Main Street: A History

by | Apr 19, 2019

By Glenn King

Old East Greenwich was about one square mile in size. The town’s borders ran from the waterfront of Greenwich Cove west to about Kenyon Avenue. It ran north to south starting at Division Street at the north to about First Avenue on the south. Most of the homes and businesses were located on Main, King and Peirce streets.

There were a little over 200 homes built in the 1700s and 1800s. About six homes were built in the 1600s. Old Main Street has about 80 houses, businesses, churches and public buildings. Main Street is also known as the Post Road, or Route 1. This route runs from Maine to Florida for a total of 2,369 miles.

It was not until 1837 that stores began to spring up in numbers. From 1837 to 1879 the town grew business wise. The Main Street as we know it today has not always been Main Street. In the early years of the town King Street, which ran from the waterfront up the hill, was considered the town’s main street. Main Street running north and south was not considered the main artery until the latter half of the 18th century. For a long time, Main Street was a dirt road. It was mud most of the time. In 1889 stone was taken from what is now Eldredge School field, crushed, and used to macadamize Main Street. It was the first paved road in the town. In 1900, a trolley ran to Providence and to Narragansett. The tracks were removed in 1928.

Main Street divided the town into two nearly equal parts: the east section and the west section. The tracks ran down the middle of the street. People would identify where they lived by saying that they lived above Main Street or below Main Street. Some people identified themselves by saying that they lived “below the tracks.” This was where many of the poor people lived.

One of the charming things about early Main Street was that it was lined with beautiful Dutch Elm trees for the full one mile length of the street. In the mid 1930s the trees were struck with the Dutch Elm blight. The town tried to save the trees by spraying them. It helped for a short time. In 1938 the hurricane took a toll on the elm trees. It was hard for a tree to hold up to 186 mile per hour winds. Those trees that survived were cut down when the Main Street was widened in 1940. Recently I asked a number of my classmates, all who are in their mid 80s or late 80s, what their most fond memory of East Greenwich is. They almost all said it was the Main Street with all the beautiful elm trees.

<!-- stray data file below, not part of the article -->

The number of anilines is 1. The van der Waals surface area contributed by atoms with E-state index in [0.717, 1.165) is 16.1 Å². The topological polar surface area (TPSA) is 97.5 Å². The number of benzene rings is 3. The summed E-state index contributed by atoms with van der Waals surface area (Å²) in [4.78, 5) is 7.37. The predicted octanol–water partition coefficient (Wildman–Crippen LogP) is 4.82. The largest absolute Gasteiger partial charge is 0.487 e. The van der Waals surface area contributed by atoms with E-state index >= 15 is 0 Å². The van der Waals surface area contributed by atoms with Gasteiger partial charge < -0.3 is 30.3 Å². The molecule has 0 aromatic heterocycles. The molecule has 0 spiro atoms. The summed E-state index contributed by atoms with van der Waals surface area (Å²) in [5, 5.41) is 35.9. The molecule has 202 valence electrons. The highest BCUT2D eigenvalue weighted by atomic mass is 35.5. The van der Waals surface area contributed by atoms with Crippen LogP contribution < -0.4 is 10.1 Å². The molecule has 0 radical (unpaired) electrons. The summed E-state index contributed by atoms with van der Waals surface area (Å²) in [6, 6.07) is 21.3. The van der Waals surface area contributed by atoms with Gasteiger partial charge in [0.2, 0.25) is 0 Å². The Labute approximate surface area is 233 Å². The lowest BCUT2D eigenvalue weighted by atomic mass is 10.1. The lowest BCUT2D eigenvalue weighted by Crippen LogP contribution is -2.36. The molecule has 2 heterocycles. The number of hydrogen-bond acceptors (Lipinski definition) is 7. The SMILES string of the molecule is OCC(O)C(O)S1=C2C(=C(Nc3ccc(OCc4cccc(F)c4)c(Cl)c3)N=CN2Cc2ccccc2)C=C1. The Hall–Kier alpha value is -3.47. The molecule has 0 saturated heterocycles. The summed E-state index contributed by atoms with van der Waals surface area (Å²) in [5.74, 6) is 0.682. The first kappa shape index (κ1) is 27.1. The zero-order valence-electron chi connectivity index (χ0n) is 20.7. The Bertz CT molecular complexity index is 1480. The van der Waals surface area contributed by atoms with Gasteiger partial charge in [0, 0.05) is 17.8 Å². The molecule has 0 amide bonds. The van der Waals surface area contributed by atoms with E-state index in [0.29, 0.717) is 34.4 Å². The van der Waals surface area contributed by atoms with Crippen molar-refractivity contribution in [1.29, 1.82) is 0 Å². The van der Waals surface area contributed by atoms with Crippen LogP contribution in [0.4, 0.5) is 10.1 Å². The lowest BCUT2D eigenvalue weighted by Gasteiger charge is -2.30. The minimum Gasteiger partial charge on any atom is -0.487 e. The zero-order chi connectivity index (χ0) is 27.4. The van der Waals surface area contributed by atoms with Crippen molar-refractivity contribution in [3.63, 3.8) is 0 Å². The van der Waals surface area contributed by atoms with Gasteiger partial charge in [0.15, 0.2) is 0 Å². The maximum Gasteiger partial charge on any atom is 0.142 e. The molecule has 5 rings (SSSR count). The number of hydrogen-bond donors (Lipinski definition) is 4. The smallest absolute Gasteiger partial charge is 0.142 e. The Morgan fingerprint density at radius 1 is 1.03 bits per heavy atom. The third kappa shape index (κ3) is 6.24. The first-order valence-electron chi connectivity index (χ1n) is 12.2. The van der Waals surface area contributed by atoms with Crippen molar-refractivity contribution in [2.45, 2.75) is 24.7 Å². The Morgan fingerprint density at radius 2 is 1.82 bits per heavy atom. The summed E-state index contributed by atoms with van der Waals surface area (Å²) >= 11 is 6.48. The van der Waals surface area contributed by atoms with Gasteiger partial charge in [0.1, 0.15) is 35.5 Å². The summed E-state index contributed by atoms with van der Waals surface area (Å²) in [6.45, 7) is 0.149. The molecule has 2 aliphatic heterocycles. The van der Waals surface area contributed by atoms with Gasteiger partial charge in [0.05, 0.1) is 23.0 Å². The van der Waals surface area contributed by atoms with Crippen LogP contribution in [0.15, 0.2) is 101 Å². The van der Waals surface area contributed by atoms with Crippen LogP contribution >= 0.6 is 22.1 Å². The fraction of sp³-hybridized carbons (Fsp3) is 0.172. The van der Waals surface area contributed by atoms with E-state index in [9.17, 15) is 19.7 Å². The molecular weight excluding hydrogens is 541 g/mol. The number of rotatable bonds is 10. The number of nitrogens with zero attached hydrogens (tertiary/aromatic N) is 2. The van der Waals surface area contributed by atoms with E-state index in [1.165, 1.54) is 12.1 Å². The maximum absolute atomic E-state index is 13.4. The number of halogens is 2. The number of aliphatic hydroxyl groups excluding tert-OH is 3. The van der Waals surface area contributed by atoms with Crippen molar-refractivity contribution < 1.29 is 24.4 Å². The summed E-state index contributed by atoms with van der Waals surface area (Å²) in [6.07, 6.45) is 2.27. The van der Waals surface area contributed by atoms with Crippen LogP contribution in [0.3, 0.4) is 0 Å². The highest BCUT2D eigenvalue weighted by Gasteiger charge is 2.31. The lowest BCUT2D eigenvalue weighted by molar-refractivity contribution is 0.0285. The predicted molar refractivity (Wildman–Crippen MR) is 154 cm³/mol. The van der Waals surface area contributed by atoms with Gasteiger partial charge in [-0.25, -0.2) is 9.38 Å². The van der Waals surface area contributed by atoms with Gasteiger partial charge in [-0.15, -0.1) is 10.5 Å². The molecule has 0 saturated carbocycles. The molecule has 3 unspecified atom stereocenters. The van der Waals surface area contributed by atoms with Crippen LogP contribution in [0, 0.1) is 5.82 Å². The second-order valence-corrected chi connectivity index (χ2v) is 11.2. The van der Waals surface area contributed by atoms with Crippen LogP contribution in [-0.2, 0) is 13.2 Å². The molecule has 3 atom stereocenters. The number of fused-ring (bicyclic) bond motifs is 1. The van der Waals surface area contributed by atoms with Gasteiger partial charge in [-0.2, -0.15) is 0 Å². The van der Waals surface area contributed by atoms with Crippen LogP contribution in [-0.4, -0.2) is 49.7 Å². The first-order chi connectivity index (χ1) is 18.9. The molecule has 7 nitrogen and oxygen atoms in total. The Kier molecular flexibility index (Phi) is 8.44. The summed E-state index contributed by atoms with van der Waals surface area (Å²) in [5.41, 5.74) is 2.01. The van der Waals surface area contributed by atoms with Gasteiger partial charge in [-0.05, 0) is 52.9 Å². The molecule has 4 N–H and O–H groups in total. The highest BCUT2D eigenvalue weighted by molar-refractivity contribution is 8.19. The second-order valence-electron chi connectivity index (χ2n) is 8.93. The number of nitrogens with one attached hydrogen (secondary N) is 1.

In the early years parking on Main Street was not a problem to do shopping or do business. Since most people lived not much more than a half mile from Main Street they walked. People walked to work in town and the children walked to school. Just about everything you would want or need could be found on Main Street: armory, post office, candy store, bike repair, barber shop, drug store, hotel, private homes, beauty parlor, grocery stores, hardware stores, liquor stores, clothing stores, shoe stores, shoe repair, banks, churches, restaurants, blacksmith, auto sale & repair, gas stations, bowling alley & pool hall, municipal buildings, fire station, funeral parlor and telephone exchange. Shopping was easy on Main Street.

It was common to see a small group of housewives on the street corner talking. I recall during World War II that the main topic of conversation was, “Where is your loved one serving overseas?” On one occasion a mother in a very sharp tone asked a mother why her son wasn’t in uniform. Draft dodgers were not very popular. There was a large billboard on the courthouse lawn with the names of all citizens from the town that were in the service. There were 344 names on the board, 9 had Gold Stars.

Until 1940 when Main Street was widened there was a hitching post, horse water trough, the town pump and a fountain in front of the courthouse. The water fountain was moved to the Eldredge School when the Main Street was widened in 1940.

Davenport House sat at the corner of Main and Division streets. Photo courtesy of EGHPS

Over the past 100 plus years there have been over a dozen major changes to Main Street. Not all of these changes have been in the best interest of the citizens. A number of homes and structures that I knew as a youth are gone on Main Street. The first home that I recall being razed was a very stately home on the corner of Main and Division Street. It was a very large three story home with three chimneys and a porch on the second level overlooking Maine Street. The home was built in 1749 and razed in 1930 to make way for the Post Office Building.

The old Town Hall was razed in 1964 to make way for municipal parking lot that exists today. Photo courtesy of EGHPS

Of all the buildings razed on Main Street the razing of the old Town Hall was a crime. The justification for its removal was that it was costing too much to retain.The building was built in Queen Anne style in 1885. It had a 70-foot bell tower with four clocks that chimed the hour 24 hours a day. The clock bell could be heard all over the old town. The clock bell weighed 1,200 pounds. The building was razed in 1964 to make way for a parking lot.

Our Lady of Mercy Catholic Church which was built in 1867 was razed for a small shopping center in 1960; the parsonage and carriage house were also razed.

Our Lady of Mercy church when it was still on Main Street. Photo courtesy of EGHPS

A house on the corner of Main and London streets, built as early as 1712, was razed in 1940 to make way for a gas station.

At the start of World War Two, a USO building was constructed on the corner of Greene and Main streets. It was used as a facility for servicemen. After the war, it was converted to a movie house. In 1995 it was razed to make way for the Centreville Bank Building. The Union Block was made up of nine two story wooden homes that were rented to the Union Mill and Drysalter workers. They were located on the corner of Greene and Main streets. They were torn down in 1954 to make way for a new shopping center.